Harmony Centre

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Concord Centre
Latvian: Saskaņas Centrs
Russian: Центр Cогласия
Leader Nils Ušakovs
Founded 2005
Dissolved 2014
Headquarters Riga
Ideology Social democracy[1] Russian minority politics[1]
Political position Left-wing[2]
National affiliation Social Democratic Party "Harmony",
Socialist Party of Latvia
International affiliation None
European affiliation None
European Parliament group S&D ("Harmony")
GUE/NGL (SPL)
Colours Maroon, White
Saeima
0 / 100
European Parliament
0 / 8
Website
http://www.saskanascentrs.lv
Politics of Latvia
Political parties
Elections

Harmony Centre, officially translated as "Concord Centre," (Latvian: Saskaņas Centrs, SC; Russian: Центр Cогласия, ЦC) was a social democratic[3][4] political alliance in Latvia. It constited of up to five political parties: the National Harmony Party, the Socialist Party of Latvia, New Centre, the Daugavpils City Party and the Social Democratic Party. Through a series of mergers they were eventually reduced to two: the Social Democratic Party "Harmony" and the Socialist Party. The alliance dissolved in 2014.

Ideologically a catch-all grouping of centre-left and left wing parties, the alliance also aimed to represent the interests of Russians in Latvia.

History[edit]

Founded on 9 July 2005, Harmony Centre emerged from For Human Rights in a United Latvia, an electoral alliance formed by the National Harmony Party, the Socialist Party and Equal Rights, that partially collaped in 2003. Equal Rights represented the interests of the Russian minority and the Russian language in Latvia. The National Harmony Party, New Centre and and the Daugavpils City Party joined at foundation, the Socialist Party in December 2005 and the Social Democratic Party in January 2009. The alliance aimed to consolidate the Latvian centre-left and promote Latvian-Russian amity as well as represent the interests of Latvia's Russian-speaking population. The first chairman was the head of New Centre Sergejs Dolgopolovs who was replaced in Autumn 2005 by Channel One Russia Journalist Nils Ušakovs.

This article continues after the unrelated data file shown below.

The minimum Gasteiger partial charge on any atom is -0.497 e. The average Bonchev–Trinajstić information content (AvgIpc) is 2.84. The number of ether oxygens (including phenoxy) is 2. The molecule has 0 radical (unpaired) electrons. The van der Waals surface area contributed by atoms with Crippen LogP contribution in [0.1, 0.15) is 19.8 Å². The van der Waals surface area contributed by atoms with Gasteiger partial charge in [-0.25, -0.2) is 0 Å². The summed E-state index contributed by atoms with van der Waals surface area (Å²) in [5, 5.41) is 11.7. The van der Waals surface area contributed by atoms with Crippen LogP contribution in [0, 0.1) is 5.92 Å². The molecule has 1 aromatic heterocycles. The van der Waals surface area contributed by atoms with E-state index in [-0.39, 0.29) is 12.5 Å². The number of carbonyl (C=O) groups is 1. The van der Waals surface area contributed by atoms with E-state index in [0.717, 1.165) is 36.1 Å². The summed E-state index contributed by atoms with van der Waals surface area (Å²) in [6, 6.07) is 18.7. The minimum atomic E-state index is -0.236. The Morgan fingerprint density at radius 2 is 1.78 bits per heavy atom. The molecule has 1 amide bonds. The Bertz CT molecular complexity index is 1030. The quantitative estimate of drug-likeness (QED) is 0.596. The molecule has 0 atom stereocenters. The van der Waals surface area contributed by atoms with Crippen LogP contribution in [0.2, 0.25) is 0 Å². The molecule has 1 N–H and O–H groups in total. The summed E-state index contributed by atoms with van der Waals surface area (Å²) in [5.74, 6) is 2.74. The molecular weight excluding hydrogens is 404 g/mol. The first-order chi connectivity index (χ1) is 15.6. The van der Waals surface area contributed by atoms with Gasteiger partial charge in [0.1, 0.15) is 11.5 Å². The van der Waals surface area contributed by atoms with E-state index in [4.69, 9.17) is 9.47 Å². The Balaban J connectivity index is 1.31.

Finally, in 2010 and 2011 the National Harmony Party, New Centre, Social Democratic Party and Daugavpils City Party merged to form the Social Democratic Party "Harmony", which continued in alliance with the post-communist Socialist Party until 2014.

In it's nine years of existence, Harmony Centre became the most popular political force in the Latvian Parliament, but remained in opposition. Various positions on Latvia's National Question and citizenship, and close relations with United Russia, perceived by the centre-right as incompatible with Latvian national interests, led to the alliance being excluded from government.[5] In 2014 the alliance ruptured, with the Social Democratic Party "Harmony" and the Socialist Party participating separately in the European Election of that year. Subsequently, only the SDP "Harmony" contested the national election in October, while the Socialists became a non-parliamentary party for the first time since 1995.

Election Results[edit]

Parliament (Saeima)[edit]

Election year # of
votes
 % of
votes
# of seats won +/− Notes
2006 130,887 14.5
17 / 100
Increase 17
2010 251,397 26.61
29 / 100
Increase 12
2011 259,930 28.36
31 / 100
Increase 2

European Parliament[edit]

Election year # of votes  % of votes # of overall seats won +/− Notes
2009 154,894 19.57
2 / 8
Increase 2

Political positions[edit]

Social democracy, progressive income taxation, minority rights, participatory democracy, internationalisation of higher education, good relations with Russia. Economically, Harmony Centre supported increased social spending, in order to boost the economy and increase general welfare.[original research?]

References[edit]

  1. ^ a b "Parties and Elections in Europe, "Latvia", The database about parliamentary elections and political parties in Europe, by Wolfram Nordsieck". Parties & Elections. 19 March 2013. Retrieved 19 March 2013. 
  2. ^ Foundation Schuman (7 April 2011). Schuman Report on Europe: State of the Union 2011. Springer. pp. 108–. ISBN 978-2-8178-0222-0. 
  3. ^ Sten Berglund (1 April 2013). The Handbook of Political Change in Eastern Europe. Edward Elgar Publishing. p. 100–. ISBN 978-1-78254-588-0. 
  4. ^ Hans Slomp (2011). Europe, a Political Profile: An American Companion to European Politics. ABC-CLIO. p. 531–. ISBN 978-0-313-39181-1. 
  5. ^ "Latvian Election Shows Gains for Pro-Russia Party". The New York Times. Retrieved 2013-12-08. 

External links[edit]